The Twitter timeline has become a more visually exciting (and happy) place today, thanks to the launch of GIFs. The announcement comes after several visual content updates, including the ability to upload multiple photos in a single tweet and the debut of one-click video ads.
Despite Twitter’s recent strides in visual content, until now there hasn’t been a seamless way for brands and individual users to share the Internet’s micro-content format of choice: the GIF. Previously, people were leveraging workarounds via platforms like Giphy to allow GIF content to play within the timeline.
How does it work?
Whereas previously most users didn’t know how to leverage workarounds to post GIFs, this update makes it easy for all Twitter users to upload GIFs via iPhone, Android and web clients. Only one GIF can be shared per tweet, and similar to photos, the content shared must be under 3MB. Direct Messages do not currently support GIFs.
From the timeline, users that encounter GIF posts can tap to play content within the stream. They do not play automatically unless someone is encountering the GIF from the individual posts. Sharing GIFs is as easy as sharing a photo or Vine, as users can re-tweet GIFs, quote the tweet content or simply copy and paste the links within another tweet.
What does this mean for marketers?
Tumblr has historically been the primary destination for sharing GIFs, but marketers, especially entertainment brands, now have the ability to share this content in a more real-time format – and in most cases, to a larger audience. Whether it’s teasing an upcoming episode or repurposing pre-existing content that lives on the Internet, GIFs will now be an essential part of a brand’s content plan on Twitter.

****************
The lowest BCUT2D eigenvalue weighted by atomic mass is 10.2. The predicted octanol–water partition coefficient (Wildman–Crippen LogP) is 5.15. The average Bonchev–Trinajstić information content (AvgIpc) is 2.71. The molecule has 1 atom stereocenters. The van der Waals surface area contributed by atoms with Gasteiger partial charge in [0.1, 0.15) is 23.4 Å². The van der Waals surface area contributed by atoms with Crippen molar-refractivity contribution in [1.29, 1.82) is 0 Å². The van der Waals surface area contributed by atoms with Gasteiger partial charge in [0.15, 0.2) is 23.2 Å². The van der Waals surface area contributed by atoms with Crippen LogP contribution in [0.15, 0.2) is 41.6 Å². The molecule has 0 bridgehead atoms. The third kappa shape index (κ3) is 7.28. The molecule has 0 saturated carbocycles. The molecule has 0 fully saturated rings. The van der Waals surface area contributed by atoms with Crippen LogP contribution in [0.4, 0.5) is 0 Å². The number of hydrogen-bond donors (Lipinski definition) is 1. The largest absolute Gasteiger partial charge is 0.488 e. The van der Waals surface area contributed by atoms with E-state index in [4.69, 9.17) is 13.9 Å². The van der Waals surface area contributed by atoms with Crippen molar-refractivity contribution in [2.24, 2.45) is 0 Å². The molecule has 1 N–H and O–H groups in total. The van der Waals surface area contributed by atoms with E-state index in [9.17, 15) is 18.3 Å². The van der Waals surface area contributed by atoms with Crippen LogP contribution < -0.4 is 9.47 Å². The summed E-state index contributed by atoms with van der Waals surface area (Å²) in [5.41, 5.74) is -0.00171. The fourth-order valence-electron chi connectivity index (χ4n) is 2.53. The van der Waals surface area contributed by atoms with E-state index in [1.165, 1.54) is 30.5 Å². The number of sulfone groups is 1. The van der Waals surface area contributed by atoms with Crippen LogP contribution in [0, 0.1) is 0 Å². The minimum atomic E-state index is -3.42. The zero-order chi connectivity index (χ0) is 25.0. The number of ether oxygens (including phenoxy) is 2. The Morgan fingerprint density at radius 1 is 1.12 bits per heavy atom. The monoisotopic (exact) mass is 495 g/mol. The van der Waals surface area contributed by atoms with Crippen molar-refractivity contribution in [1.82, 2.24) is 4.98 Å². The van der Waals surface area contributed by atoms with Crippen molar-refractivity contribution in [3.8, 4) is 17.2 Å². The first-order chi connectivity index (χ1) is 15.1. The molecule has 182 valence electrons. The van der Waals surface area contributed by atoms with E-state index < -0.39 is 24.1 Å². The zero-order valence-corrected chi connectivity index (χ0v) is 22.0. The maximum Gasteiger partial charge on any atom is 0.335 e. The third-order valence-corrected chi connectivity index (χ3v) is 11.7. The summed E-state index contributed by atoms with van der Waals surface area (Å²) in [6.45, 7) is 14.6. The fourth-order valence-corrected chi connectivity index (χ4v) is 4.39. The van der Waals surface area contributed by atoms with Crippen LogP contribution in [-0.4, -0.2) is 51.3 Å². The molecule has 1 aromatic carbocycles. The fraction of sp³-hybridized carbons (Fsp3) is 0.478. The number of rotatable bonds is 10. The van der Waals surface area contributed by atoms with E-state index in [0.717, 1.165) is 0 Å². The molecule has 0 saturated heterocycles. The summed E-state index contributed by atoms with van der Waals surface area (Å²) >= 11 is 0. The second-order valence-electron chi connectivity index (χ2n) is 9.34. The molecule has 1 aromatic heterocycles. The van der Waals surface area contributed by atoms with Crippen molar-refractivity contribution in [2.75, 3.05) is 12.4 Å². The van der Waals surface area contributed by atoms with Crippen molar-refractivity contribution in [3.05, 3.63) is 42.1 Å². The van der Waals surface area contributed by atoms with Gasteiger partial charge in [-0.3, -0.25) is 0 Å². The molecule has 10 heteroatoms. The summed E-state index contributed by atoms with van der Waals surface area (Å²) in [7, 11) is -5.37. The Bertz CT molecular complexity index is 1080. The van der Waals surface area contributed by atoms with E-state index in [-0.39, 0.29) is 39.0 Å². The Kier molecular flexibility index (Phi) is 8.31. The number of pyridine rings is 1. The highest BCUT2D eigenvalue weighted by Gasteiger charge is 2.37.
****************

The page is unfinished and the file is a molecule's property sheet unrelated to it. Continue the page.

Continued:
Advertisers are able to put paid support behind all GIF content. Media managers can upload a GIF via the API, but the Ads UI dashboard does not currently support GIFs.
For entertainment brands in particular, the inclusion of the GIF in the timeline will bring live-tweeting to a whole new level. For example, networks can create a larger impact by anticipating moments that will resonate and prepare GIFs in advance. Brands can expect accelerated fan engagement with the ability to share GIFs (and promote with media) in real-time. 360i client USA Network is already having some fun with GIFs:
— Suits (@Suits_USA) June 18, 2014
Sports brands and news outlets will also benefit from the update. GIFs have emerged as a critical piece of sports conversation across social media. Now, sports brands (e.g. teams and leagues) and news outlets (e.g. ESPN and Bleacher Report) can provide in-game highlight reels via the micro-content format. The announcement also comes at an opportune time, as the World Cup is in full swing and already proving to be a highly GIF-worthy tournament. The MLS, for example, has already kicked off their own GIF efforts:
— Major League Soccer (@MLS) May 29, 2014
Finally, we expect CPG and QSR brands to enhance their visual content via GIFs as well. Responsive messaging can become more authentic, humanizing the brand to consumer interaction. It will also allow those brands with a sense of humor to showcase their personalities via simple tweets:
— PHILADELPHIA (@LoveMyPhilly) June 18, 2014
While the battle on how to pronounce the word GIF may rage on, marketers everywhere are rejoicing that they can now share this beloved content format on Twitter.
By Danielle Johnsen Karr, Community Supervisor and Tommy Galgano, Community Manager, 360i.